In my most recent article, I looked at the classic stock market idea of “Sell in May”. By the end of the article, I suggested that regular monthly investment was likely a better overall approach than trying to time the market by doing things like selling in May to buy back in September each year. As I said:
“Over a life time … regular investing will very likely help you achieve pretty ambitious financial goals almost no matter what the stock market does. That said, I would argue that, for many people, regular investment into a variety of assets and geographies (“owning the world”) is preferable to regular investment into the stock market alone…”
Regular, monthly investment (i.e. by direct debit) into pretty much any asset class (within reason) over the long run will more than likely make you a very nice return and certainly a much higher return than prevailing interest rates – especially after accounting for real inflation (where interest rates are currently negative – i.e. you are losing real wealth if you are in cash).
The problem with regular investment into _equities_only however (that is to say 100% into shares and nothing into other assets such as cash, bonds, commodities or real estate), is that we humans are not very good with volatility – psychologically that is. Most of us are inherently quite risk averse and really not very good at dealing with losses or the appearance of losses (i.e. – the price of something you own being down a great deal – even if you haven’t sold out of it yet - something called “draw-down").
I have written about this before but it arguably bears repeating: Professors Elroy Dimson and Paul Marsh of the London Business school have shown that investing in UK smaller companies (an inherently risky and 100% stock market investment) has achieved an annual return of no less than 15.4% going back as far as 1955! You read that right. 15.4% a year for sixty years!
Making that sort of return on the money you save and invest will make you wealthy reasonably quickly – particularly if you’re using an ISA account so you won’t even pay tax. You can become an ISA millionaire in less than fifteen years if you’re maxing your ISA and making these returns.
BUT (and it is a reasonably big BUT) - there is a problem with this type of investment: Although this performance track record over no less than sixty years is amazing (and almost entirely unknown by the vast majority of people other than a small minority of folks in the City), the 15.4% returns didn’t come smoothly every year. Some years smaller companies powered ahead by 30% or even 40% or more. On several occasions between 1955 and the present day, however, they fell by more than 50%.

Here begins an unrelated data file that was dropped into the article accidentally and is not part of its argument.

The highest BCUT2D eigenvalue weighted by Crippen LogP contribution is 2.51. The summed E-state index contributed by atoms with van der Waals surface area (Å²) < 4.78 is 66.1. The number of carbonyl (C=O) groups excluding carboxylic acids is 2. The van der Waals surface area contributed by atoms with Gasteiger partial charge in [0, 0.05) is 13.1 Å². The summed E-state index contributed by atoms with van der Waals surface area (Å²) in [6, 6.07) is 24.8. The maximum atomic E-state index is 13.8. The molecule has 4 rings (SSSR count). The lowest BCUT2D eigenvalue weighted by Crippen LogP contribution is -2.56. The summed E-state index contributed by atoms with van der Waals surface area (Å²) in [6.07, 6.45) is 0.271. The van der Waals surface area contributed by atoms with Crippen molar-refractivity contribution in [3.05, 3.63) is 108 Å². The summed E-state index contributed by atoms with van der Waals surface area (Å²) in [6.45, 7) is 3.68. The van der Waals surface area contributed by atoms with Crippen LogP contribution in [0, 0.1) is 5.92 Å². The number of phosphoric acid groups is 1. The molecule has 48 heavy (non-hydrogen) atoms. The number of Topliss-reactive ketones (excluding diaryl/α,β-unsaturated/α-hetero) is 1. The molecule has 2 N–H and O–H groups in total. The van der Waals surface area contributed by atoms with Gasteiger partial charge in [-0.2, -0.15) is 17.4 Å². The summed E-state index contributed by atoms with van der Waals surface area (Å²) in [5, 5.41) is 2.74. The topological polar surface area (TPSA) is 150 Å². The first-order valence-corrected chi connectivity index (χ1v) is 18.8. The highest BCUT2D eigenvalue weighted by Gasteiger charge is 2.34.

It is a very rare person indeed, psychologically, who can see their ISA or pension account 50% in the red, stick to their guns, ignore the noise and carry on investing regardless – confident that it will all be fine in the end.
For most people, enduring these sorts of falls will generally cause them to give up in fear, crystallise their 50% loss and then never invest in the space again. This means that they have locked in that large loss and, even worse, will then not enjoy those amazing 15.4% returns they would have got by sticking to their guns over many years because, having suffered the huge loss, they will almost certainly avoid the stock market from that point onwards.
The other problem with owning 100% equities, even if you are “averaging in” to your investments, is the fact that stock market corrections can take quite a long time to get back to previous highs. In the most recent stock market crash of 2007/8 it took until 2013 for the S&P500 to get back to pre-crash levels. People investing regularly each month would absolutely have benefited from the smoothing effect of being in at the lows from the bottom up but it still would have been some time before they got back into profit. For many people this increases the risk that they give up on investment altogether and turn the theoretical loss that comes during a stock market dry patch into the real loss of selling out of your investments and compounding that disaster by then sitting in cash for the next few decades (a massive loss over a life time).
These points are arguably of even more relevance right now than they have been for many years, for the simple reason that equity markets (shares) the world over are at all-time highs.
If you are disproportionately in shares at the moment, there are plenty of commentators suggesting more or less aggressively that you might be in for something of a rough ride in the near future. Even if you are one of the brave few with the psychological strength to ride things out and continue to invest each month, if this crash is as big as many people are saying it could be, you may have to wait years until your investments are back in the black. Not many people have a long enough horizon psychologically to deal with this.
So what might you do if you find yourself in this position at the moment?
What if you’re sitting on significant profits and don’t want to sell out too early but you’re worried that the crash might be just around the corner.
In my next posts I will write about why there might still be more upside from here despite all these folk suggesting a crash is imminent and, more importantly, a method you can use to enable you to “ride the tiger’s tail” - i.e. stay in equities and catch the remaining upside - but have a fighting chance of getting out before it’s too late…